Colorado Voters Oppose 'Gun Control', But Support Specific Gun Control Laws: Quinnipiac

Colorado voters oppose the concept of "gun control", but support specific gun control laws in a new Quinnipiac survey released Tuesday.

According to the poll, Colorado voters oppose "the stricter new gun control laws" in the state 55-40 percent, but when asked specifically about two of the states new gun control laws, voters flipped.

When asked about universal background checks for all gun sales and transfers, those surveyed overwhelmingly approved, 85-14. And when asked about the statewide ban on high capacity magazines that hold more than 15 rounds, voters still approve, albeit by a very slim margin, 49-48.

"Voters don't like gun control, or maybe they just don't like the words, 'gun control,'" said Tim Malloy, assistant director of the Quinnipiac University Polling Institute. "There's some support for limiting multi-round magazines, and overwhelming support for background checks."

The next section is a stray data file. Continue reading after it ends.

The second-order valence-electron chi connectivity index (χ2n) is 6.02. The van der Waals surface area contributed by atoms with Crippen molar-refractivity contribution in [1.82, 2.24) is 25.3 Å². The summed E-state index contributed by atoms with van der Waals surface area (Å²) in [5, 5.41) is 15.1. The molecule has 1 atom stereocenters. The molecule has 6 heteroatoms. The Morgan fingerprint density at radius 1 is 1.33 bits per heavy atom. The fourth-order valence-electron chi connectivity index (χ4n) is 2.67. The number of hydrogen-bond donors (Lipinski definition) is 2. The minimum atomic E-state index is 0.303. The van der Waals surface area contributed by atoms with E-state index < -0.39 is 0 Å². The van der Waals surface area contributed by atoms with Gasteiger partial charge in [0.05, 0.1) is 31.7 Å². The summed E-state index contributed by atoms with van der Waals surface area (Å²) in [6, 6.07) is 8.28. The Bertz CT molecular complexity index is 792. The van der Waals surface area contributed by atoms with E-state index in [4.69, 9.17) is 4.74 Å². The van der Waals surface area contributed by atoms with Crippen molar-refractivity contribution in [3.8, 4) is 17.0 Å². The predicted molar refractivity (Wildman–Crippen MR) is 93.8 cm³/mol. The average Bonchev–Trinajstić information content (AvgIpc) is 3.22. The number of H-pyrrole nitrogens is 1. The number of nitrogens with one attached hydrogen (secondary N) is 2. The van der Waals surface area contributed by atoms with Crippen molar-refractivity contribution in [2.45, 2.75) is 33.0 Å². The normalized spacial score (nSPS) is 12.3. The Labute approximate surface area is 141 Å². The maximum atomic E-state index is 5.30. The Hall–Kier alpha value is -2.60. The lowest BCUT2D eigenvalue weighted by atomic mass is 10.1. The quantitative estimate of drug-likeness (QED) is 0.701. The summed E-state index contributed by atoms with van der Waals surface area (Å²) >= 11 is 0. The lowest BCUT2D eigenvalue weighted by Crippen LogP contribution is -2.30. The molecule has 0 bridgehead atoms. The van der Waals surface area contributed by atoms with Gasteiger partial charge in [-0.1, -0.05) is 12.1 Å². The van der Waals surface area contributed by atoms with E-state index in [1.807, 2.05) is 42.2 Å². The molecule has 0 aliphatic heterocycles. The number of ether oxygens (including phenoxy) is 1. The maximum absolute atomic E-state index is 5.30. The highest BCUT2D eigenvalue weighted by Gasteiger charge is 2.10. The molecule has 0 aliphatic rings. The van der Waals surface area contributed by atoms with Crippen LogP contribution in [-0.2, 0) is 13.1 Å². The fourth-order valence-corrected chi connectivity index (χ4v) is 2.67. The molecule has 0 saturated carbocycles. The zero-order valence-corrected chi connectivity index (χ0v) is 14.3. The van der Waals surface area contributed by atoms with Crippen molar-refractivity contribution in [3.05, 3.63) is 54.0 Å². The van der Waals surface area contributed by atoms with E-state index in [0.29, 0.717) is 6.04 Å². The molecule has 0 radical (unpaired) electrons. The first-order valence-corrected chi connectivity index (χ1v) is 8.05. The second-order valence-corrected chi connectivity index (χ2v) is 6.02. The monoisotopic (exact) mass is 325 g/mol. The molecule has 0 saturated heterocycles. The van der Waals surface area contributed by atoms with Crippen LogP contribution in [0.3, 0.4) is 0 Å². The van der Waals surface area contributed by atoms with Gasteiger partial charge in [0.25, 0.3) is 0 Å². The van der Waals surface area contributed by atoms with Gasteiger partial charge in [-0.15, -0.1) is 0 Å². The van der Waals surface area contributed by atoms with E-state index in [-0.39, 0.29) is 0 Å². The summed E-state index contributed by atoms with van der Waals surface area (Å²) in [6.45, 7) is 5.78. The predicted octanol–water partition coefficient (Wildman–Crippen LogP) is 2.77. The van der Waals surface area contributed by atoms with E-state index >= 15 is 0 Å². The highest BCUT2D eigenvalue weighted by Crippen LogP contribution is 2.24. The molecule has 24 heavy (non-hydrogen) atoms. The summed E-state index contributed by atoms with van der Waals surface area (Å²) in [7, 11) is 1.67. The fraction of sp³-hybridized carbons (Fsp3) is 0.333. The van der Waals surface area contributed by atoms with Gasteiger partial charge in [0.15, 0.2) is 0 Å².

Colorado Gov. John Hickenlooper (D) signed a package of new gun control measures into law in 2013, including universal background checks and a ban on ammunition magazines that hold more than 15 rounds. Support for the new gun laws resulted in the first-ever recall election in state history, which ousted two Democrats -- Senate President John Morse (Colo. Springs) and state Sen. Angela Giron (Pueblo).

A third recall effort is underway against another Democrat, state Sen. Evie Hudak (Westminster), over her support of the gun control legislation.

But according to Quinnipiac's poll, Colorado voters strongly oppose the recall effort against Hudak, 49-38. And by an even larger margin, they oppose any recall efforts for legislators with whom they don't agree, saying 57-36 that organizers should wait for the regular election.



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